Pharmaceutical companies freezing prices out of fear is fine but has nothing to do with truly bending the cost curve. - Sanders DiPiero
Welcome to Overnight Health Care, Wednesday edition.
While you were focused on the fallout from President Trump's walkback of his walkback, Novartis decided to freeze drug price increases, the Centers for Medicare and Medicaid Services won't give up on Kentucky Medicaid work requirements, and House Democrats launched a Medicare for All caucus. Worry not. We'll get you caught up. We'll start with some drug pricing news:
Novartis pulls back on planned drug price increases
Taking a cue from Pfizer, Novartis on Wednesday became the second company to announce it won't raise drug prices this year. During a call with investors, CEO Vas Narasimhan said the decision was made because of the uncertainty surrounding the administration's drug pricing blueprint.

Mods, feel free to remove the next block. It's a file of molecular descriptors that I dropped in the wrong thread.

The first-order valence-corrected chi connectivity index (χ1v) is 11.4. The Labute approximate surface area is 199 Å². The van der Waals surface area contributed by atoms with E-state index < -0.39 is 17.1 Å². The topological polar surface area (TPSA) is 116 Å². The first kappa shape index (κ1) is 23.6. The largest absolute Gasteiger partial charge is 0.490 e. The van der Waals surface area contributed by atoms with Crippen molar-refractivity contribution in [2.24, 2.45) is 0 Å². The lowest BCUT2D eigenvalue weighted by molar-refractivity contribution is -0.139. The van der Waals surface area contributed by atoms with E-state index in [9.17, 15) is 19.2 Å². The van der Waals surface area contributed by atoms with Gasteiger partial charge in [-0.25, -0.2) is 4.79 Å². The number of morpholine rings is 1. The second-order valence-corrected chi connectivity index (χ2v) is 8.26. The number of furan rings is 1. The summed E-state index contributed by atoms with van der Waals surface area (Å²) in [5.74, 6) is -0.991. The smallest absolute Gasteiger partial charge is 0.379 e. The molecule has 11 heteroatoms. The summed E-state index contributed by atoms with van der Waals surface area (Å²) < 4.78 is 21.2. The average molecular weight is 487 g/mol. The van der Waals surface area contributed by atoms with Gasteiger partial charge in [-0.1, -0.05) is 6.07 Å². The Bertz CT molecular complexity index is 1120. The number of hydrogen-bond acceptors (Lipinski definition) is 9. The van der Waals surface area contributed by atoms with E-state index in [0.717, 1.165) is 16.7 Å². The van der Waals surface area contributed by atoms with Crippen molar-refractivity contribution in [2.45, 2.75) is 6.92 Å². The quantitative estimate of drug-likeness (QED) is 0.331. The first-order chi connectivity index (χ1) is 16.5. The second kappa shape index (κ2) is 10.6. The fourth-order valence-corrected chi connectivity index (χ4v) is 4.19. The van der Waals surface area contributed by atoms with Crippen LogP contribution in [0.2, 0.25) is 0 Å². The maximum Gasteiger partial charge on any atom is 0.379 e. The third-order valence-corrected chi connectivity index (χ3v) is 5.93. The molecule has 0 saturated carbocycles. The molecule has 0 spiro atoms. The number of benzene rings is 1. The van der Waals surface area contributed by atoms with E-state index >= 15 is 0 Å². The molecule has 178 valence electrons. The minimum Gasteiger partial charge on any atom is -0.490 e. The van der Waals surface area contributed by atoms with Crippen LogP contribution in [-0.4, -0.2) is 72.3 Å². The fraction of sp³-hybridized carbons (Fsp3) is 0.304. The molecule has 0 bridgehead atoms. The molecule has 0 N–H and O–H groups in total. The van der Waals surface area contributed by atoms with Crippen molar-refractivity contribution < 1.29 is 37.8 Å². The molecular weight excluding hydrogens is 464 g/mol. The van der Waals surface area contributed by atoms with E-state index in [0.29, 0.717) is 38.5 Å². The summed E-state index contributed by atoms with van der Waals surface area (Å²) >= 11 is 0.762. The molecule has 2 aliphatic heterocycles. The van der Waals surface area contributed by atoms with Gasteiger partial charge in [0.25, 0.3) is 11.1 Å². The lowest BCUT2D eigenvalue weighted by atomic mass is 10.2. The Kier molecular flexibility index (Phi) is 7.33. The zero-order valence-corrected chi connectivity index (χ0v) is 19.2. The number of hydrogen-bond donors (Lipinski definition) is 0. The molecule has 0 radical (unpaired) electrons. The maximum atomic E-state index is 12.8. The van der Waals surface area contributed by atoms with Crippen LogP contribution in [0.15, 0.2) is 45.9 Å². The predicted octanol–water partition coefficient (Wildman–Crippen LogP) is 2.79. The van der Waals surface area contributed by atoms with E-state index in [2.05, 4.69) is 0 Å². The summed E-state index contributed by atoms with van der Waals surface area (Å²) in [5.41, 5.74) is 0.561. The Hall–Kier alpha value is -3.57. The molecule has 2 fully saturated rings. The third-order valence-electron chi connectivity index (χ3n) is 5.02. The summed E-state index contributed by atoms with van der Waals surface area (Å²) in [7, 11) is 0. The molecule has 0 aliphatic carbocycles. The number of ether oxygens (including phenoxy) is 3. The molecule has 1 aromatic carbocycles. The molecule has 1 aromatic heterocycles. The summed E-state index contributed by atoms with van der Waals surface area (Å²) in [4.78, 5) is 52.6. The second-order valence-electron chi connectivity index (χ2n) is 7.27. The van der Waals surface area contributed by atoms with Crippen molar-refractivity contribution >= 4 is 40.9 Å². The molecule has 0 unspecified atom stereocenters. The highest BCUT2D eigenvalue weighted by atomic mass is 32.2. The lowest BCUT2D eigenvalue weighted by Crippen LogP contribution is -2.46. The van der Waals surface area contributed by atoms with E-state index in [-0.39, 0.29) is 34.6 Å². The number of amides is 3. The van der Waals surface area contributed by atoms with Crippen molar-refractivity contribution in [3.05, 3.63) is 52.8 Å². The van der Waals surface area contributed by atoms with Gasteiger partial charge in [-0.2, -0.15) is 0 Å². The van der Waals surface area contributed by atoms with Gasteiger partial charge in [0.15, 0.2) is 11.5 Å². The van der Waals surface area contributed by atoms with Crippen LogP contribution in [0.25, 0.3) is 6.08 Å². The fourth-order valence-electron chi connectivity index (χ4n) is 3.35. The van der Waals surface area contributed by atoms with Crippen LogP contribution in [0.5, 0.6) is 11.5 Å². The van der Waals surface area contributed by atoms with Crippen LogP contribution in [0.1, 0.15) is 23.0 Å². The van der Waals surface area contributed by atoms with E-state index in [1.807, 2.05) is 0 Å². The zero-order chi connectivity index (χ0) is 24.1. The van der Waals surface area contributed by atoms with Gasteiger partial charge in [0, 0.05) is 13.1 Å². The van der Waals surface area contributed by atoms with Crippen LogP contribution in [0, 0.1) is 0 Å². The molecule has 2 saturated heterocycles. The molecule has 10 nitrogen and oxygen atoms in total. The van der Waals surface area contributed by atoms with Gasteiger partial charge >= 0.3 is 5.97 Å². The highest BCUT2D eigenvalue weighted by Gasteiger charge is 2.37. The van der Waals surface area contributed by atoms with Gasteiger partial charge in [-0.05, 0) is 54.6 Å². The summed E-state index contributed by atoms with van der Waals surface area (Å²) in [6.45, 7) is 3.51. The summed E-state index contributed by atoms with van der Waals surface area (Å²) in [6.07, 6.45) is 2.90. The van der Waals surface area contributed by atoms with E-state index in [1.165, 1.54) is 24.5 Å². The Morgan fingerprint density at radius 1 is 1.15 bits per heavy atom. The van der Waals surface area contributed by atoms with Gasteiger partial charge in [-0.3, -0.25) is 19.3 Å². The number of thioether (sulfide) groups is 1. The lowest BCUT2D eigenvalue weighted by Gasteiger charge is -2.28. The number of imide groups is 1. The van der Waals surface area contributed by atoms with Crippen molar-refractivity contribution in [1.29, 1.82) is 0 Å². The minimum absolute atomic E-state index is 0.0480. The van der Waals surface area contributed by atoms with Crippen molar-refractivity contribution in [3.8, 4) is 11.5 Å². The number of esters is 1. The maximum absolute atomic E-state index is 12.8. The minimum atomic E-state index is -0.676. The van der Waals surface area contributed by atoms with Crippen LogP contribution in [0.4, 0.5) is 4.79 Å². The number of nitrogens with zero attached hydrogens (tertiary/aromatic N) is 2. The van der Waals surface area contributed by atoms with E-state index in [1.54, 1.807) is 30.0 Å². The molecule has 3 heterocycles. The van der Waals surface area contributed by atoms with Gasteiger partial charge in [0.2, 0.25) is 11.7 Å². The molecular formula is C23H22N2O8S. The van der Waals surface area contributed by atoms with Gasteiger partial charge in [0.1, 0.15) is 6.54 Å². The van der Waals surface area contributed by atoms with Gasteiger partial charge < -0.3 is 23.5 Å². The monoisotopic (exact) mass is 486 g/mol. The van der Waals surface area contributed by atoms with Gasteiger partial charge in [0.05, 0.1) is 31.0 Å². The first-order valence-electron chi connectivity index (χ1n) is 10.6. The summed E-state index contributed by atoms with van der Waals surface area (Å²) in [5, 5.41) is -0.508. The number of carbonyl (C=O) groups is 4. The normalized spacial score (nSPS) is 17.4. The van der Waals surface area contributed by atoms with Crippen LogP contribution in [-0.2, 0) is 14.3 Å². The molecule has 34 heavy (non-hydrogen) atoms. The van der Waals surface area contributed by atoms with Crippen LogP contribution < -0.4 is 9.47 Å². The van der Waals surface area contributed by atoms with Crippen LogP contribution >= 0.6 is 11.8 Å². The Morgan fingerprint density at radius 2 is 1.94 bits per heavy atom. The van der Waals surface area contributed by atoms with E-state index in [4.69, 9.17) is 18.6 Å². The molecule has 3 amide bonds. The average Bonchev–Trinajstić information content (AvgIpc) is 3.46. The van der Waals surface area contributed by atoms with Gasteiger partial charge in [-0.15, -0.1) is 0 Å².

"We looked in June at the overall situation, the blueprint coming out, and we made the decision prior to some of the recent events that we were going to withdraw any further price increases, and make a commitment internally that we were not going to make any further price increases for the remainder of 2018," Narasimhan said.
The fine print: Just like Pfizer, Novartis isn't actually doing anything to LOWER prices, they're just freezing them. For now.
President Trump has been complaining about high drug prices since he was on the campaign trail, and Novartis and Pfizer have certainly raised prices on some of their products since then. Advocacy groups are not impressed, saying they want actual price cuts, not just delays of increases.
Why it matters: Novartis was already in hot water with the public after emails released by Democrats last week showed the company had a more extensive relationship with ex-Trump lawyer Michael Cohen than previously revealed. The announcement could be little more than a PR move or a way to curry favor with the administration.
What's next: Watch to see if other drug companies follow Pfizer and Novartis on this.